Q. I have worked with my boss for about two years and I can say that I know him fairly well, in terms of his rhythm of work. What is the best direction to take when he overreacts simply because he is having a bad day and not for any solid reasons? He is generally a very amiable person but can get very disagreeable when he is under pressure and I am worried that this could push away some clients.
Your sentiments are in good faith but may put you in a collision path with your boss. Always remember that even if you perceive that you understand your boss, there is a professional boundary that you should never cross and must respect.
Could this be your own opinion? Have your colleagues in the department observed this reaction from your boss?
There are many approaches that you can choose from; depending on the organisation you work for. Consider getting insights from your clients to countercheck if this is a challenge that affects them. You could suggest that your organisation conducts a client survey for this.
Some organisations have 360-degree feedback, where the performance tool gives an opportunity to assess both peers and superiors. This is usually anonymous hence there is no fear of retribution from your supervisor.
Employee feedback survey, is an avenue through which an employer allows employees to comment or give views on areas of challenge, improvement and opportunities within the organisation. This issue should be highlighted with the intention of assisting the manager and not as a witch hunt.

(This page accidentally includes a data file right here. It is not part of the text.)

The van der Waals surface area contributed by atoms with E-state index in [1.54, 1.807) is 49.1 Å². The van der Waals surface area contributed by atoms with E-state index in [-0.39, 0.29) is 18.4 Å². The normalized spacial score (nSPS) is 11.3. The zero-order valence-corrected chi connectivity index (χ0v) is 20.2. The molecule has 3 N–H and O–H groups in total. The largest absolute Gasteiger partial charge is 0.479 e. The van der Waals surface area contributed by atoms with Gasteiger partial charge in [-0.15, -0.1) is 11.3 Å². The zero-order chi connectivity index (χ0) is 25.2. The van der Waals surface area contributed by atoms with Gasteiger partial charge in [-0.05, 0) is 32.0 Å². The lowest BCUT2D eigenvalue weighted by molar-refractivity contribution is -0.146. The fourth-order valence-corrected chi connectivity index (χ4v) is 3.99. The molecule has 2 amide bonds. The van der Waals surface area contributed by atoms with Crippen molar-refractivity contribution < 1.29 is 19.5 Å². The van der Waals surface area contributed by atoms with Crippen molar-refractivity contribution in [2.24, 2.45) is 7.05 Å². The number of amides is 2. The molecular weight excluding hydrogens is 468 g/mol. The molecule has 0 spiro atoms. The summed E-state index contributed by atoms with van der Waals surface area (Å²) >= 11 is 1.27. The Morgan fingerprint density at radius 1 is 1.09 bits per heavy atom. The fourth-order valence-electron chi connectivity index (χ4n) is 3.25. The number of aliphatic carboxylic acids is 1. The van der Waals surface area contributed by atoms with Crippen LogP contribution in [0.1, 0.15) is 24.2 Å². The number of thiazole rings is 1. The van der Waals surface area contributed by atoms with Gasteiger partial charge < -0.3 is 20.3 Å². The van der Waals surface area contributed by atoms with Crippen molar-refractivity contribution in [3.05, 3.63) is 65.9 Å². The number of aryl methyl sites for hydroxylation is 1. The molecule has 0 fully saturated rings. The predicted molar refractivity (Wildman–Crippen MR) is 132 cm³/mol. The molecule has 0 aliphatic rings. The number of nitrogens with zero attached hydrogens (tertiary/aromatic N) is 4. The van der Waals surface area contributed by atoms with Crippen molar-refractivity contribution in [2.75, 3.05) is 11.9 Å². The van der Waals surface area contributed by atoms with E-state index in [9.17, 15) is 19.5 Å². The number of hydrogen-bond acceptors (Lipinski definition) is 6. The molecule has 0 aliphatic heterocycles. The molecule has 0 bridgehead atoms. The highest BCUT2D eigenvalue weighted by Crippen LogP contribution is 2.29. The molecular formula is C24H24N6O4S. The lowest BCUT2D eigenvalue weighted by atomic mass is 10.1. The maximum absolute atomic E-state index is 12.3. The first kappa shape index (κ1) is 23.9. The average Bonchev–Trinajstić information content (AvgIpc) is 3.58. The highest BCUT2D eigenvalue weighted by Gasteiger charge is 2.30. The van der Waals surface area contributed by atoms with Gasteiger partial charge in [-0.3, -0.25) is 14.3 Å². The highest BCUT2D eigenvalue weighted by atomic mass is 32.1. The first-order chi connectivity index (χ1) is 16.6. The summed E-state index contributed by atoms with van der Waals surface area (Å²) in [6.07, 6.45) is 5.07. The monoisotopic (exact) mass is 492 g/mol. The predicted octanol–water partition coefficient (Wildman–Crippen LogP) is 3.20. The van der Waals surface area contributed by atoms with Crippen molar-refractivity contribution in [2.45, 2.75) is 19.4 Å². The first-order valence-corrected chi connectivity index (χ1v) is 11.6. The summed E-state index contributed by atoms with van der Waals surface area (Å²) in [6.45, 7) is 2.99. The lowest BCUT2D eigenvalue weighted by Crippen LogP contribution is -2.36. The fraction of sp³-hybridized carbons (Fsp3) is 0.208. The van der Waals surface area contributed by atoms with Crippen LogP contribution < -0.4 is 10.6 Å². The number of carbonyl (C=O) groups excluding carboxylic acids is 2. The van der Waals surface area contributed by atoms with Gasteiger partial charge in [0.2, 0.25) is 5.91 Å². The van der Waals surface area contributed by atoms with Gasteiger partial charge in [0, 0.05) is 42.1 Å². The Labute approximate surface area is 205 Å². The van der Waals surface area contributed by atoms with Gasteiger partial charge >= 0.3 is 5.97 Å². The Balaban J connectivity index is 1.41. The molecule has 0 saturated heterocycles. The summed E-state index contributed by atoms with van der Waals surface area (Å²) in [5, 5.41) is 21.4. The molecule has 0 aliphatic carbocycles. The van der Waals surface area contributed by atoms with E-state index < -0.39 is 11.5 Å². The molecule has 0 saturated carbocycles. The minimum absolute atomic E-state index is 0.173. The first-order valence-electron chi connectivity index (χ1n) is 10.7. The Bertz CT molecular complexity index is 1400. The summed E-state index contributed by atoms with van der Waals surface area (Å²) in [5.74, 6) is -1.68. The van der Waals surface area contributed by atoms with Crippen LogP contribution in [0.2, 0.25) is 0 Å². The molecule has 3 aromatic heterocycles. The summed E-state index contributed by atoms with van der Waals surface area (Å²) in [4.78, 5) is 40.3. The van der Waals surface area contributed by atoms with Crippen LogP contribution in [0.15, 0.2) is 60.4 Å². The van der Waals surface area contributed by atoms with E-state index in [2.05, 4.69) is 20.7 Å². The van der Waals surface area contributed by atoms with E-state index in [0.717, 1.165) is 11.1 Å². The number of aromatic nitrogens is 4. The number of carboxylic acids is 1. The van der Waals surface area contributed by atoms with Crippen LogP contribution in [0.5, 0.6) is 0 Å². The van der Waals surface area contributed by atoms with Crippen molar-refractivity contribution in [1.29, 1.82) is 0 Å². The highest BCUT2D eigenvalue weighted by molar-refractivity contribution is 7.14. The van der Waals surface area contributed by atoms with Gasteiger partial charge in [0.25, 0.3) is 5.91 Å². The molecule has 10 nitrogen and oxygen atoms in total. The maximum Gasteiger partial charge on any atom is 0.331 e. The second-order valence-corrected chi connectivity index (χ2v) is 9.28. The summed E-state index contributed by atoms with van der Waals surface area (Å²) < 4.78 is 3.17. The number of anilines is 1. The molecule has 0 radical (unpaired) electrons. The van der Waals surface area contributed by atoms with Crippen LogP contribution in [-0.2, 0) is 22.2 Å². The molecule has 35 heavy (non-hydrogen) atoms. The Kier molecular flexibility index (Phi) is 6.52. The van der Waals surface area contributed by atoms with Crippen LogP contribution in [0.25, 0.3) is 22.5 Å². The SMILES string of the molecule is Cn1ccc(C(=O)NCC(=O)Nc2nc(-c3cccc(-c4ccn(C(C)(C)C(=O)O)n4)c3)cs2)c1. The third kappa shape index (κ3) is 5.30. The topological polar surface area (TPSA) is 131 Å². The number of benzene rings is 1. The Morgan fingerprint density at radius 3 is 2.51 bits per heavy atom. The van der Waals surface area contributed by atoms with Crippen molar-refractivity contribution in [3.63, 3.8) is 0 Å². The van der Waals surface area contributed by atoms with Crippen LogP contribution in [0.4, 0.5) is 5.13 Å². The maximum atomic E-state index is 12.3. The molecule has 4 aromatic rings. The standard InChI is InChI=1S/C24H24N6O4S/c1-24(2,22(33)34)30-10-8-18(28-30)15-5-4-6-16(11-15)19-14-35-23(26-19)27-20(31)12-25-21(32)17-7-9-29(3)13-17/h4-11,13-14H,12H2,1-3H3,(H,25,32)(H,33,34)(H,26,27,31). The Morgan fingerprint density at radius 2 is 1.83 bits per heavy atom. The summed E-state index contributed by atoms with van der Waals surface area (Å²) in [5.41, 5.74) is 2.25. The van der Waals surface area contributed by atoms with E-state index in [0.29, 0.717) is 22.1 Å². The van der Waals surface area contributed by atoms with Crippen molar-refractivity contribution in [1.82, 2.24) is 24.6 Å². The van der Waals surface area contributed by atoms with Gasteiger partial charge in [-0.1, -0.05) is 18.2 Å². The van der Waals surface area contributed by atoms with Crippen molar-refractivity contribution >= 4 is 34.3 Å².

The other option is to engage the HR department to identify the intervention your supervisor requires in order to improve on his interactions with clients.
During your appraisal discussion; an opportunity might present itself whereby your boss asks for feedback about himself.
You can take this opportunity to tactfully bring out your concerns. Otherwise my advice is that you cannot approach this issue directly with your boss, since he might take it as a personal criticism which might interfere with your work relationship.
It is unlikely that you are the only one who has recognised that weakness with your boss, I am certain his supervisor most probably is also aware. Why don’t you let this issue be handled at that level?
If the pressure your boss is going through is work related, you could consider stepping up and taking up extra responsibilities and thereby relieving him off the stress.
Approach him when he is in a good mood, it might surprise you that you could be the solution to his outbursts.
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